You may may noticed that music creeps into this bike blog on a regular basis. Usually it is squeezed into some other topic.
This time it doesn’t fit with the next scheduled post, so Charlie McCoy gets his own. Charlie McCoy is one of the greatest harmonica players out there and you have probably never heard of him. He mostly works as a sideman in the country and western genre but I’d put him up there with the blues greats.
One day my roommate came home with an album by this guy I never heard of. We played it constantly.
Charlie McCoy was born in West Virginia on March 28, 1941. He has been active as a Nashville session player and is one of those people you have heard many times without knowing it, having played on up to 400 sessions per year at the height of his career. He also plays guitar, bass, trumpet, and drums in addition to his better-known work on harp. He sings now and then. He played guitar on Bob Dylan’s “Desolation Row” and “Sad Eyed Lady of the Lowlands”. He was the bassist on all of Dylan’s album “John Wesley Harding”. He was probably best known as Musical Director for the TV show “Hee-Haw”, source of the first clip here. For all of its corn, it had some amazing music. He has also worked with Elvis Presley, Kris Kristofferson, Buffy Sainte-Marie, Ringo Starr, Steve Miller, Johnny Cash, Joan Baez, JJ Cale, Al Kooper, and Paul Simon, among many others.
Happy birthday, Charlie…and thanks to My Old Pal Ovaltine for introducing me to his music some 50 years ago.
Contrary to the proverb that “March comes in like a lion and goes out like a lamb”, this year March came in like a lamb with a temperature of 49 degrees F (9.4 C) and is going out like a lion with a temperature of 26 (-3.3 C) as I write this on 3/28 and a forecast for snow on 3/31.
Wednesday night’s ride covered some of the ground of Sunday’s Ironman Wisconsin. We periodically saw orange route arrows taped onto the roads. We climbed 100 feet/mile, which doesn’t sound like a lot but is about the same rate of climbing as the Horribly Hilly Hundreds or the Death Ride. We rode 30 miles instead of over 100, but then, we did it after work. When Ironman participants ride these roads, they will do it after swimming 2.4 miles in open water. After riding 112 miles on these roads, they’ll run a marathon.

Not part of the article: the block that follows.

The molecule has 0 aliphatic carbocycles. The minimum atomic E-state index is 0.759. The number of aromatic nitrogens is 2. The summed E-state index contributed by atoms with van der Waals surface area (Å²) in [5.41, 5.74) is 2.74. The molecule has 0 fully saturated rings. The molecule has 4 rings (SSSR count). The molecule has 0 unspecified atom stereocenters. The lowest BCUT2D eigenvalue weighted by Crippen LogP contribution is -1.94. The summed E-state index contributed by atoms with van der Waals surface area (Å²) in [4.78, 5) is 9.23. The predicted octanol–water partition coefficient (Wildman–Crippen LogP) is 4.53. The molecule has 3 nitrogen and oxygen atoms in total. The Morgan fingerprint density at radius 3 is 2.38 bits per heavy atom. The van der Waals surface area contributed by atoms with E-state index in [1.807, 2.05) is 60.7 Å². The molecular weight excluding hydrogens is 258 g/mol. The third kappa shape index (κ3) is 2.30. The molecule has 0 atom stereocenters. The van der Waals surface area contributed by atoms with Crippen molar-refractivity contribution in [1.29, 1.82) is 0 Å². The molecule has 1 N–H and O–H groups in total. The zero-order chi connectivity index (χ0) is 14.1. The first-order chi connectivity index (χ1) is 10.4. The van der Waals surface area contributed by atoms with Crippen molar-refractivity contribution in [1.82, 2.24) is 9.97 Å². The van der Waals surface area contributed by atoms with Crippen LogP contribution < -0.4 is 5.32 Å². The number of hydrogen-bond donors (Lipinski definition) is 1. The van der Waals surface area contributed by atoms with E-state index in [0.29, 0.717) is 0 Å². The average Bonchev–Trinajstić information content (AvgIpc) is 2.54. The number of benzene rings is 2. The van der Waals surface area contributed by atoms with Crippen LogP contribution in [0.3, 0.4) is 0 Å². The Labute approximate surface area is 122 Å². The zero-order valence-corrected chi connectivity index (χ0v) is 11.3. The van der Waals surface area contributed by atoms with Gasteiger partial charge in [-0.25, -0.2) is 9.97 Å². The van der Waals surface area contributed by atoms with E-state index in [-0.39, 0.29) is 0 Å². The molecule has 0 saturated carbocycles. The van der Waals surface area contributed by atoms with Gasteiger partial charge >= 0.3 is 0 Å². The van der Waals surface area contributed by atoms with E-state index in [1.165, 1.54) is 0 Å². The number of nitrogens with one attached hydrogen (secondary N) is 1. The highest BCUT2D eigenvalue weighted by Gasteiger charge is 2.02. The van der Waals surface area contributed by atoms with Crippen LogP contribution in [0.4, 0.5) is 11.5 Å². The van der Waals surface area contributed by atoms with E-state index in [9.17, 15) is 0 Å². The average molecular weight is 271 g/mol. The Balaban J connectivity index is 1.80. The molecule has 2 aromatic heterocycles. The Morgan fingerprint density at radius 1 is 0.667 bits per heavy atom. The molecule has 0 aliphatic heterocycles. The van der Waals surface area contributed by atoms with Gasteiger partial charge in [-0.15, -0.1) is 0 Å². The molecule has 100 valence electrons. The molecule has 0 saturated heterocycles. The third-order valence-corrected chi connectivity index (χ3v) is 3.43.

On the way to work the next morning, I saw green arrows marking the run route for Ironman. When I take a different route to work, I see swimmers (accompanied by kayaks) practicing on the swim route.
Sunday’s ride was a reminder of where the white people who settled this area came from. We met in Verona and rode through Frenchtown, Belleville, Monticello, and NewGlarus. Of course, before them were the Ho-Chunk and their ancestors, the Mound Builders. The meet-up point was inaccessible due to road closures for Ironman, so I wandered a bit before finding a place to start. A few miles in, I joined the planned route. Twenty miles in, I saw the ride leader. Forty miles in, I stopped at a christian classic car show and saw a few more riders I recognized, but mostly I rode alone. You might wonder what christianity has to do with classic cars. I do. Old cars were parked at an angle around a one-block park. Very few people were looking at the cars. Most of them were in folding chairs listening to a preacher. I found the deep purple 1957 Chevy much more interesting.
ADude I follow wrote about riding alone and riding in groups, wondering which we prefer. My answer is “yes”. Riding in a group has the advantage that someone else can plan the route and you can follow a cue sheet. Riding alone has the advantage that you can go where your heart takes you and follow no plan; or have the fun of planning a route. A group lets you talk to people. Alone lets you be with your thoughts. A group give you the opportunity to draft behind someone and save energy. Alone means you can watch the scenery and not pay attention to the person in front of you. You can ride at your own pace. A quick pause here to run outside. The laundry is in the back yard but:
The laundry is hanging in the basement or in the dryer (and the rain has stopped), so back to riding. Somewhere in between those two is riding with a friend or two. I’ve been riding with this guy for about 45 years. This picture is from the 80s, when I was visiting back home from California and riding a borrowed bike. So ride alone, ride with a friend, ride with 100 friends. I don’t care. Just ride.